Monthly Archives: June 2011

Prague’s Finest Landmark

Early for our SAS flight from Seattle, Ruth and I were the only two people checking in, so there was time to chat with the unusually friendly agent who knew Prague well from frequent lay-overs. “What shouldn’t we miss?” I asked her since this was our first trip there.

I had read a lot about Prague and expected her answer to be The Charles Bridge or The Castle.  But without hesitation she said, “The Jewish Museum.” I was both surprised and intrigued by what sounded like a single building.  I checked my well-thumbed travel book, and my eyes scrolled down more than Prague 30 landmarks before they got to “The Jewish Quarter.”  The Prague Jewish Museum was, according to its writers, “a fascinating variety of monuments.”  By the time Ruth and I decided to devote an entire day to exploring them, several people had told us that it was a near-mystical experience.

The tickets that we bought at the Moorish-style Spanish Synagogue included six other sites, some of which also sold tickets.  But this proved to be a good place to begin since display cases inside told the story of  “the Jews in Bohemia and Moravia from Emancipation to the Present” with new (to me) and interesting information, like the fact that the first woman rabbi in history was ordained in Berlin, of all places, in 1935.

When the Nazis began confiscating property, the Maisel Synagogue ironically became one of 50 warehouses where they stored what was pillaged from Jewish communities.

The austere Pinkas Synagogue elicited both universal sadness and profound silence from all who were passing through, Ruth and me included, because its walls were literally and painstakingly covered with the names in red and black script of 80,000 Holocaust victims from 153 local Jewish communities.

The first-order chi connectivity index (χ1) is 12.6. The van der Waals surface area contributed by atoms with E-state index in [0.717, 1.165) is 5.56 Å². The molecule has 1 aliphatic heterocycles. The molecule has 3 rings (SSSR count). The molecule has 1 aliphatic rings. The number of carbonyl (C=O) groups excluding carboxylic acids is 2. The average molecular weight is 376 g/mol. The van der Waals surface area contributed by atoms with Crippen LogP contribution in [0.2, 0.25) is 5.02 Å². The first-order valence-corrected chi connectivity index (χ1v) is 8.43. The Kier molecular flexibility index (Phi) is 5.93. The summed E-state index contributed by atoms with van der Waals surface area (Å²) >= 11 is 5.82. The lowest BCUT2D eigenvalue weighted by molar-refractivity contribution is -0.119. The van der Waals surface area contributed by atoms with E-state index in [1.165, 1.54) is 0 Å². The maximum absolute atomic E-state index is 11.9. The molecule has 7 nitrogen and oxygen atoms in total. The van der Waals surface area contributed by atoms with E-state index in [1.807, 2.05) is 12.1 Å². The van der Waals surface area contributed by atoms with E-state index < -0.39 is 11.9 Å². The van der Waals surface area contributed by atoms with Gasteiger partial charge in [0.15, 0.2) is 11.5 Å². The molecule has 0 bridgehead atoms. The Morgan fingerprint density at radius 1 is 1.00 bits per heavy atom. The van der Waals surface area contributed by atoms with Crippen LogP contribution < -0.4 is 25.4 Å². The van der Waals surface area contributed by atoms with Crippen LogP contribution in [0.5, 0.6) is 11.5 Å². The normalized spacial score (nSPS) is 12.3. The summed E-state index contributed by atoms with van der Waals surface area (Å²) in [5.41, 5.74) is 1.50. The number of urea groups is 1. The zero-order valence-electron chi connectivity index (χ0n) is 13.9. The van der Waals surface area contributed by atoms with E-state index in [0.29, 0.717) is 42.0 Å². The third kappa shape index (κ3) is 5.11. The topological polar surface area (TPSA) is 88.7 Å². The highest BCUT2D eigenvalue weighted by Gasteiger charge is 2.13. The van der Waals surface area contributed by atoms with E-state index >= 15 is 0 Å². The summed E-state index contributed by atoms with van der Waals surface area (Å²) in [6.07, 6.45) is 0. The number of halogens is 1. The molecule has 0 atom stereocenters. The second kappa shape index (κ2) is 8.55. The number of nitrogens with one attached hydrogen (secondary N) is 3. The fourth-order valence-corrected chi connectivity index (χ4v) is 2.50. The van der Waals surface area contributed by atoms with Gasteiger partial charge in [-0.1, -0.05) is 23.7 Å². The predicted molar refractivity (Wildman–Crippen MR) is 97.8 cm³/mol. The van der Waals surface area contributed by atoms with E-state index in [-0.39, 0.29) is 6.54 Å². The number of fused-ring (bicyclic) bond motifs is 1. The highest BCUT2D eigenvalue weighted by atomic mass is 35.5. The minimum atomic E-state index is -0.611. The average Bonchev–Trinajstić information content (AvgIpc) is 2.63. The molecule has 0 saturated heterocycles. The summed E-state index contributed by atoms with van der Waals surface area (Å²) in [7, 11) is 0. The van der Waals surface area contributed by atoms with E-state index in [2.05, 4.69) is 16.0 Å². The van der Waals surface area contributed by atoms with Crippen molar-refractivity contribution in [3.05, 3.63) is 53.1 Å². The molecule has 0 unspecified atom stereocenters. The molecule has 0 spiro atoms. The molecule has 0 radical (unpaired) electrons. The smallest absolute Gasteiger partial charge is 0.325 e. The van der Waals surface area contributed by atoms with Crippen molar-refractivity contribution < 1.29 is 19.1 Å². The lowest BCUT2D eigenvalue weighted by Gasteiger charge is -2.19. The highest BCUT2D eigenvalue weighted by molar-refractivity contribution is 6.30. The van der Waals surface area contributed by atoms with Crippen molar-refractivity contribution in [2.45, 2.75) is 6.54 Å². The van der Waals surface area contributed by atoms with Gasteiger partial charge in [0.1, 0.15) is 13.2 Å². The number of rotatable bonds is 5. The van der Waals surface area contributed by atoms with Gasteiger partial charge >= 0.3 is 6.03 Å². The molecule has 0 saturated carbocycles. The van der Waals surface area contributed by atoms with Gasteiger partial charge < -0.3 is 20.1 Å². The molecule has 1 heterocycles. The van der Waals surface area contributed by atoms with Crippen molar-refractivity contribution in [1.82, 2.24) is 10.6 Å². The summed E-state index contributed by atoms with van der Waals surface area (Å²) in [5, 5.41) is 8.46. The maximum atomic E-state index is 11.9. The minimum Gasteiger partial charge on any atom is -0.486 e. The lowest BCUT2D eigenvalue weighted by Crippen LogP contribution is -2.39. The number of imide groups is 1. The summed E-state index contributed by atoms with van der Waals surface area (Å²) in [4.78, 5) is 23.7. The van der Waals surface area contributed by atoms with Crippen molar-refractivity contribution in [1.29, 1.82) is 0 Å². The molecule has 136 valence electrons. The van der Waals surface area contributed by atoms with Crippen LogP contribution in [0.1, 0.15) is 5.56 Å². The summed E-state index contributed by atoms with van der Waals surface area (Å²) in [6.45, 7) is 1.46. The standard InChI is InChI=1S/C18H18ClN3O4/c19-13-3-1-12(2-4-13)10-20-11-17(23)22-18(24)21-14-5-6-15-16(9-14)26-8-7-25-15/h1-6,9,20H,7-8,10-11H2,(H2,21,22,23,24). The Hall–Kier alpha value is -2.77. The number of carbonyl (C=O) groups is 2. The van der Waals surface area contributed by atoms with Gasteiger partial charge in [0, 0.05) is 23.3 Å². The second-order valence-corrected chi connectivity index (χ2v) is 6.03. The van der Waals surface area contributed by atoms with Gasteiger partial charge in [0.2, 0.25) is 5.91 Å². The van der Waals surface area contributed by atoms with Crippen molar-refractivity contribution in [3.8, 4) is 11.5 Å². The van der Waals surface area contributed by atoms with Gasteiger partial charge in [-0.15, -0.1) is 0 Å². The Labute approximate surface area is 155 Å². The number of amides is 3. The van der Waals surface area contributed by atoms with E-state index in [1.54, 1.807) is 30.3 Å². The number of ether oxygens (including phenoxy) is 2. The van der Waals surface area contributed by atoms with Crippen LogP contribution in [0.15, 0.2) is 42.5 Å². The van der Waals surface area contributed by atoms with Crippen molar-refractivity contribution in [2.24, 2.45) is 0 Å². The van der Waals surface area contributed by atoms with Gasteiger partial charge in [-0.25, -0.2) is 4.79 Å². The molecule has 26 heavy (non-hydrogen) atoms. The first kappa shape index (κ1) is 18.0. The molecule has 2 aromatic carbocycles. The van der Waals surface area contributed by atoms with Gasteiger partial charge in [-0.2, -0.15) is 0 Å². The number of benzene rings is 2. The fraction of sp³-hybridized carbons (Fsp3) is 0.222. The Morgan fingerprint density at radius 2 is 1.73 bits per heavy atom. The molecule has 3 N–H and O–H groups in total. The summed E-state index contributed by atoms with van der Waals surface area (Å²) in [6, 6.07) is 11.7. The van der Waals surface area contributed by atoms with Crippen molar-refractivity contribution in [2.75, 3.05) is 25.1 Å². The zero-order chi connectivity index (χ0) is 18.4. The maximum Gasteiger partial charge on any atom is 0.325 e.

The Klausen, the largest synagogue in Prague, was now a museum that gently and for the most part joyfully focused on Jewish customs and traditions, one being that “if a husband dies in a childless marriage, it is the duty of his brother to marry the widow.”

By late afternoon our tickets were full of punched holes and our emotions had run the gamut from optimism to despair and back again several times.  Mere words can only provide just a slight insight into what it’s like to experience Prague’s Jewish Museum, where indifference is impossible as a rich historical-cultural story eloquently unfolds.


Australia, Part 9


I found the above easily on

The Three Sisters is a rock formation caused by sandstone erosion.  The Sisters are three fat pinnacles similar to the hoodoos you see in the Canadian Rockies and a couple of the formations in Arches National Park.  The sparsely tree-topped Three Sisters, however, appear much older because they are since Australia is the oldest continent.

First, we viewed The Sisters from above via a visitors’ platform; then we descended 1,000 feet on the 800+ step Giant Stairway to the Jamison Valley floor where the Blue Mountain’s most popular bush walk took Ruth and me through what appeared to be a prehistoric rainforest that was like nothing we had ever experienced before. Thrillingly alone on the Federal Pass Trail, we came around one bend and heard an unearthly, shrill sound.  Peering into the bush, we spotted its source, an exotic looking bird that looked like an anorexic peacock.  It had strange tail feathers that were upraised as if to warn us to come no further.  We didn’t.

At the end of the hot trail, after all it was January (mid-summer), was Katoomba Falls where we discovered that there were two easy ways back to the top, the Scenic Railway, a nearly vertical funicular, and the Scenic Skyway, a soaring tram.  Both seemed equally fun.  We took the Railway.

The day before we had ridden The Zig Zag Railway because I had promised the International Railway Traveler an article about it.  Another attraction worth your time if you get to the Blue Mountains is the Mount Tomah Botanical Garden.  It specializes in exotic, cool-climate plants that you won’t see in Sydney.  On the way back to Katoomba, we also saw a lot of damage caused by recent bush fires set by arsonists.

After two days back in Sydney, we took a train down the coast to Kiama, home to a famous blowhole, where Robert and Lynette had a summer home.  They had invited us to spend a few days with them there before taking us to Melbourne.  We stumbled off the train with four heavy bags.  Robert was appalled.  We argued that we were on a month’s trip with activities ranging from bush waking to opera but he, a dedicated light traveler, didn’t buy it.